Bill and Rich Sones, Ph. D., are coauthors of the widely-distributed newspaper column “Strange, But True.” Over the past several years, they’ve gathered together thousands of questions and have diligently tracked down the scientific research that answers them. The following question was submitted to them: what’s the most complex everyday human behavior? Their response follows:
Try talking, says University of Washington speech and hearing scientist Robert M. Miller. During our conversations about 100 muscles are working at any given time to produced speech, and for each of these there are about 100 nerve endings transmitting impulses to muscle fibers.
Combine this with the fact that we produce approximately 14 sounds per second when talking. The production – 100 x 100 x 14 – suggests there are some 140,000 neuromuscular (nerve-to-muscle) events occurring during every second of conversational speech. “And this does not even begin to account for the additional brain activities necessary to develop a thought, select words to express the thought, sequence the words, program the movements and initiate the act of speaking.”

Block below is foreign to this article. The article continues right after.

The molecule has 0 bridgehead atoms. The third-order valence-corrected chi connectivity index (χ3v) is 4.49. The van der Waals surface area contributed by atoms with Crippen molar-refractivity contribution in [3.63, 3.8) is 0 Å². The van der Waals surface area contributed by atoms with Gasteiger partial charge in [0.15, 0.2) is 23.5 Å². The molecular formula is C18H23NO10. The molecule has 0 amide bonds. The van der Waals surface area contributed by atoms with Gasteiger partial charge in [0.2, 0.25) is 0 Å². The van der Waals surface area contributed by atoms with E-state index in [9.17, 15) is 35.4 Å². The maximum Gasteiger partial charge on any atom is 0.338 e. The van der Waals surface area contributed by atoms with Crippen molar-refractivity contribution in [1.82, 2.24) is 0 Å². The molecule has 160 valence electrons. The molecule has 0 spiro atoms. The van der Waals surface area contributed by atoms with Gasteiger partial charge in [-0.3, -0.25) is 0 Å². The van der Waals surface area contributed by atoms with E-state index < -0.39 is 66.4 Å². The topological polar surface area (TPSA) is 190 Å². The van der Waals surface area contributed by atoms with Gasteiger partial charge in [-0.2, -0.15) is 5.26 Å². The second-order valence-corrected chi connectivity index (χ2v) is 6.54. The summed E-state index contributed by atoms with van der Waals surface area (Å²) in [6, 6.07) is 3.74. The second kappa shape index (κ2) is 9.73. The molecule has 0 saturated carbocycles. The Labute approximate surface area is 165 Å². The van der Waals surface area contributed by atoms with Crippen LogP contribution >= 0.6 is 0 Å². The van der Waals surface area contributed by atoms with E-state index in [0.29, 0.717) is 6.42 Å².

Given this level of complexity, it’s amazing any of us learn to communicate well!